John Steinbeck Quote

Stein

“Adlai, do you remember two kinds of Christmases? There is one kind in a house where there is little and a present represents not only love but sacrifice. The one single package is opened with a kind of slow wonder, almost reverence. Once I gave my youngest boy, who loves all living things, a dwarf, peach-faced parrot for Christmas. He removed the paper and then retreated a little shyly and looked at the little bird for a long time. And finally he said in a whisper, “Now who would have ever thought that I would have a peach-faced parrot?” 

Then there is the other kind of Christmas with present piled high, the gifts of guilty parents as bribes because they have nothing else to give. The wrappings are ripped off and the presents thrown down and at the end the child says—”Is that all?” Well, it seems to me that America now is like that second kind of Christmas. Having too many THINGS they spend their hours and money on the couch searching for a soul. A strange species we are. We can stand anything God and nature can throw at us save only plenty. If I wanted to destroy a nation, I would give it too much and would have it on its knees, miserable, greedy and sick. And then I think of our “Daily” in Somerset, who served your lunch. She made a teddy bear with her own hands for our grandchild. Made it out of an old bath towel dyed brown and it is beautiful. She said, “Sometimes when I have a bit of rabbit fur, they come out lovelier.” Now there is a present. And that obviously male teddy bear is going to be called for all time MIZ Hicks.

When I left Bruton, I checked out with Officer ‘Arris, the lone policeman who kept the peace in five villages, unarmed and on a bicycle. He had been very kind to us and I took him a bottle of Bourbon whiskey. But I felt it necessary to say—”It’s a touch of Christmas cheer, officer, and you can’t consider it a bribe because I don’t want anything and I am going away…” He blushed and said, “Thank you, sir, but there was no need.” To which I replied—”If there had been, I would not have brought it.”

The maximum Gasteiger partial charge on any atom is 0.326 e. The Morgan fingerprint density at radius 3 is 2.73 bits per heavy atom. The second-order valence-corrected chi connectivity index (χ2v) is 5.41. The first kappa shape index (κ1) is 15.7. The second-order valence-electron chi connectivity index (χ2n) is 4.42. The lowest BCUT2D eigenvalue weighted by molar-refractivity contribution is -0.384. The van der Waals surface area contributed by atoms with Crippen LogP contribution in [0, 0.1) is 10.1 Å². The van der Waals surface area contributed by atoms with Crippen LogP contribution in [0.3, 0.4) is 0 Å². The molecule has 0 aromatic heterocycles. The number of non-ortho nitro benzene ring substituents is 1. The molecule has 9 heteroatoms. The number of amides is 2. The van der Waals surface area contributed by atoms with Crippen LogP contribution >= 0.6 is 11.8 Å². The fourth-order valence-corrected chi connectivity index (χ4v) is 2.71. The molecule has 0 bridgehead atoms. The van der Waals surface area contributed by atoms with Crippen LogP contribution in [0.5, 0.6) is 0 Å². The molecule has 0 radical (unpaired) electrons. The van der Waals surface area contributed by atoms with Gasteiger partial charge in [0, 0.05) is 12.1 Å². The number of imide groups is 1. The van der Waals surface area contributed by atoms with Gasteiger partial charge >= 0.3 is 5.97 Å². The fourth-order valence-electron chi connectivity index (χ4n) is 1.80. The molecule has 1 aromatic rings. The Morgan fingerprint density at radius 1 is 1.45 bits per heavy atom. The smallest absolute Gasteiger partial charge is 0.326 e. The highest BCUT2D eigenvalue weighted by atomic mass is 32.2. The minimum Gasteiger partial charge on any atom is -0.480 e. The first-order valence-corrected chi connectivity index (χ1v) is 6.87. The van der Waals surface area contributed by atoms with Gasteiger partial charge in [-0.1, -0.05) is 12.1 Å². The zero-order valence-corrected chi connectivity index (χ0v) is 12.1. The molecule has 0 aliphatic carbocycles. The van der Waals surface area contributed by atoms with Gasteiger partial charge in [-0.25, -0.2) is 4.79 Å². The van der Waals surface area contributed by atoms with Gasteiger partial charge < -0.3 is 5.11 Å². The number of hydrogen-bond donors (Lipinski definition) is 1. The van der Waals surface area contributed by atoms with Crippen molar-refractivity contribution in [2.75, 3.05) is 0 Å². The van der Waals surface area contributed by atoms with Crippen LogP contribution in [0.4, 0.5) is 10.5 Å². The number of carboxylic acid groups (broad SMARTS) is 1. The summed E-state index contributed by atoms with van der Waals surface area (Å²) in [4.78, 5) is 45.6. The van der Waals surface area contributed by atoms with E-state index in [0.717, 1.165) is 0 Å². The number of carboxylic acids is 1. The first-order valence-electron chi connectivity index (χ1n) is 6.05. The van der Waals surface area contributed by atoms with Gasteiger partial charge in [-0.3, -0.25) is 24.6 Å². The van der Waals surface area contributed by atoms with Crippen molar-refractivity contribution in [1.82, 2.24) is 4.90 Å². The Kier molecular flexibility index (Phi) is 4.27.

Mainly, Adlai, I am troubled by the cynical immorality of my country. I do not think it can survive on this basis and unless some kind of catastrophe strikes us, we are lost. But by our very attitudes we are drawing catastrophe to ourselves. What we have beaten in nature, we cannot conquer in ourselves.

Someone has to reinspect our system and that soon. We can’t expect to raise our children to be good and honorable men when the city, the state, the government, the corporations all offer higher rewards for chicanery and deceit than probity and truth. On all levels it is rigged, Adlai. Maybe nothing can be done about it, but I am stupid enough and naively hopeful enough to want to try. How about you?”

Yours,

John

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About Bruce Louis Dodson

Bruce Louis Dodson is an American expat now living in Borlänge, Sweden with his wife, cat and dog. He is an artist and world traveler who writes fiction and poetry and practices photography in his less than copious free time. His work has appeared in: Barely South Review - Boundaries Issue, Blue Collar Review, Pulsar Poetry (UK), Foliate Oak, Breadline Press West Coast Anthology . The E-buffet, Qarrtsiluni, Struggle Magazine, Pearl Literary Magazine, Contemporary Literature Review: India, 3rd Wednesday, Sleeping Cat Books - Trip of a Lifetime Anthology, Northern Liberties Review, Authors Abroad - Foreign & and Far Away Anthology, The Path, Page & Spine, The Crucible, Sleeping Cat Books -Trips of a Lifetime, Vine Leaves, Pirene's Fountain,Tic Toc Anthology - Kind of a Hurricane Press, Cordite Poetry Review, Buffalo Almanac and mgv2.
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6 Responses to John Steinbeck Quote

  1. You share such fine pieces. I want to reblog this one. Thanks so much.

  2. This is fine indeed, Bruce
    so fine

    Always

    john

  3. bronsondorsey says:

    WOW! So well stated. Thanks for sharing this Myra.

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